Nanosilver is known to be highly toxic to aquatic life. While silver is safer for people than other toxics such as lead and chromium, for aquatic organisms the story is quite different. Silver is more toxic to many freshwater and saltwater organisms, including phytoplankton, marine invertebrates such as oysters and snails and different types of fish, especially in their immature stages. Many species of fish and shellfish, as well as their food, are susceptible; widespread exposure to silver impacts and disrupts the health of their ecosystems. Nanosilver is significantly more toxic than lumps of silver because the tiny particles’ huge surface area increases their ability to interact with the environment. Nanosilver has been shown to break down and leach into water systems when, for example, sports garments incorporating silver nanoparticles for odor control are agitated in washing machines. Many waterways are just recovering from high levels of silver introduced by the photography industry during the 20th century. New silver nanoparticle products may result in highly toxic levels of silver being reintroduced into rivers and lakes through water treatment facilities.

Carbon nanofibers, which are added to tires and woven into clothing to produce different colors without using dyes, are also likely to be shed where they can be inhaled and cause lung damage. In a study published in the Journal of Molecular Cell Biology, Chinese researchers discovered that a class of nanoparticles being widely developed in medicine—polyamidoamine dendrimers (PAMAMs)—cause lung damage by triggering a type of programmed cell death known as autophagic cell death. And finally, carbon-based “buckyballs” can be absorbed by simple organisms, raising concerns that toxicities could contaminate the food chain at the most damaging lower levels.

Cuba Provided Key Medical Aid to Haiti

Cuba was the first to come into Haiti with medical aid when the earthquake struck Jan. 12, 2010. Among the many donor nations, Cuba and its medical teams have played a major role in treating Haiti’s earthquake victims. Their pivotal work in the health sector has, however, received scant media coverage.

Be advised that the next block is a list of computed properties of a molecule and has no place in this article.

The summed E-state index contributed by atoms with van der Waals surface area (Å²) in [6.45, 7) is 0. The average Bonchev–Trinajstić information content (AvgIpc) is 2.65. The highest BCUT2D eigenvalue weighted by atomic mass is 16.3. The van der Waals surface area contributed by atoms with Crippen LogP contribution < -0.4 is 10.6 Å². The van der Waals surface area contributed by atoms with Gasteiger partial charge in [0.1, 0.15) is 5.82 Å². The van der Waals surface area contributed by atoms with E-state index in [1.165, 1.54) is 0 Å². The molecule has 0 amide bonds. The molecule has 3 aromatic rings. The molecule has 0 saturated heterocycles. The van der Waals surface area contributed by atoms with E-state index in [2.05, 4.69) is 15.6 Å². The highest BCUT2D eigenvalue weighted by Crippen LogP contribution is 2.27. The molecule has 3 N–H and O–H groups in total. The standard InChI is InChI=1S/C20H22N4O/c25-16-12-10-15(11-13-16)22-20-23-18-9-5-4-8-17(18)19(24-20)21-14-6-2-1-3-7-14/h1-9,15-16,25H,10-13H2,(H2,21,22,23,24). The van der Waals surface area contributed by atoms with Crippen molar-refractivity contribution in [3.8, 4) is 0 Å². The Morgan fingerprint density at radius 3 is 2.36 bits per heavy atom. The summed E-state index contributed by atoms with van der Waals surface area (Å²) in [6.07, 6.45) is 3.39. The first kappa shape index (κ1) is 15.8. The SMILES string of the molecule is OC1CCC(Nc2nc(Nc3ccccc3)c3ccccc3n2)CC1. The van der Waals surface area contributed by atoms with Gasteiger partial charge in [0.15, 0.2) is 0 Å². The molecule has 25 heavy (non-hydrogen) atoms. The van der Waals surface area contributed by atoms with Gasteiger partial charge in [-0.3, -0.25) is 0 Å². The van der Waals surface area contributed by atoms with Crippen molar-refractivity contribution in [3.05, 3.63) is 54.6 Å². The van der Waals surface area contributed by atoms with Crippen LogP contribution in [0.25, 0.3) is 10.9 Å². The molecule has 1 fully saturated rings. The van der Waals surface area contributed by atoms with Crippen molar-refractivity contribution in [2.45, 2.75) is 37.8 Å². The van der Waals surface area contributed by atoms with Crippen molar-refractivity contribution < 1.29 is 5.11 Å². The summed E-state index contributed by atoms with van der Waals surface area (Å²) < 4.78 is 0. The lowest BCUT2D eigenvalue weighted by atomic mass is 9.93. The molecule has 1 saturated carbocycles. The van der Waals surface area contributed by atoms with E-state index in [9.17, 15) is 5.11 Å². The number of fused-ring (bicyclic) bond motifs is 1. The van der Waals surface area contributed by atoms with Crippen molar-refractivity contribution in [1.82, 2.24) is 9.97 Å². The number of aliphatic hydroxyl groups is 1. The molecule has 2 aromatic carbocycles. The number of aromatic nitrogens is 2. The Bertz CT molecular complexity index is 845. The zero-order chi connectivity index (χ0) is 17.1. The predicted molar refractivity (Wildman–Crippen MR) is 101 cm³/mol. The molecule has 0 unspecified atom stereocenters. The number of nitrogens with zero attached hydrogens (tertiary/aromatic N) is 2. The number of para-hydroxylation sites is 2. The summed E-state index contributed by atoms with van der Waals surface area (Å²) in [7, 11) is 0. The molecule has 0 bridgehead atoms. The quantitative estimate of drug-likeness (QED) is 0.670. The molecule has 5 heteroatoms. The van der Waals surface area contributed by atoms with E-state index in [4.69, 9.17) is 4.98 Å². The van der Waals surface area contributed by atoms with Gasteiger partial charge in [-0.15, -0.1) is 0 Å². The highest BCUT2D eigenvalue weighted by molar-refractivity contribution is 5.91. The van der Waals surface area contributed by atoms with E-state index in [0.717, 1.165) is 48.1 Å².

The Cuban team coordinator in Haiti, Dr. Carlos Alberto Garcia, said the Cuban doctors, nurses and other health personnel worked day and night, with operating rooms open 18 hours a day. During a visit to La Paz Hospital in Port-au-Prince, Dr. Mirta Roses, director of the Pan American Health Organization, which is in charge of medical coordination between the Cuban doctors, the International Committee of the Red Cross and a host of health sector nongovernmental organizations (NGOs), described the aid provided by Cuban doctors as “excellent and marvelous.”

Haiti and Cuba signed a medical cooperation agreement in 1998. Before the earthquake struck, 344 Cuban health professionals were already present in Haiti; more doctors were flown in shortly after the earthquake. Cuban doctors have been organizing medical facilities in a total of 22 care posts aided by financial support from Venezuela. They are also operating nine rehabilitation centers staffed by nearly 70 Cuban physical therapists and rehabilitation specialists, in addition to Haitian medical personnel. The Cuban team has been assisted by 100 specialists from Venezuela, Chile, Spain, Mexico, Colombia and Canada.

But the Cuban medical teams are missing in the media coverage. According to Richard Gott, former foreign correspondent for The Guardian, the Western media has grown accustomed to dealing with Western NGOs. Since Cuban medical teams are outside this predominantly Western humanitarian-media loop, they are likely to receive attention solely from Latin American or Spanish-language broadcasters and print media.

Obama Cuts Domestic Spending, Increases Military Corporate Welfare

President Obama’s decision to increase military spending will result in the greatest administrative military spending since World War II. This decision is being made despite extreme waste, fraud, abuse and corporate welfare in the military budget. At the same time, spending on “non-security” domestic programs—such as education, nutrition, energy and transportation—will be frozen, resulting in inflationary cuts to essential services for the American public in the future.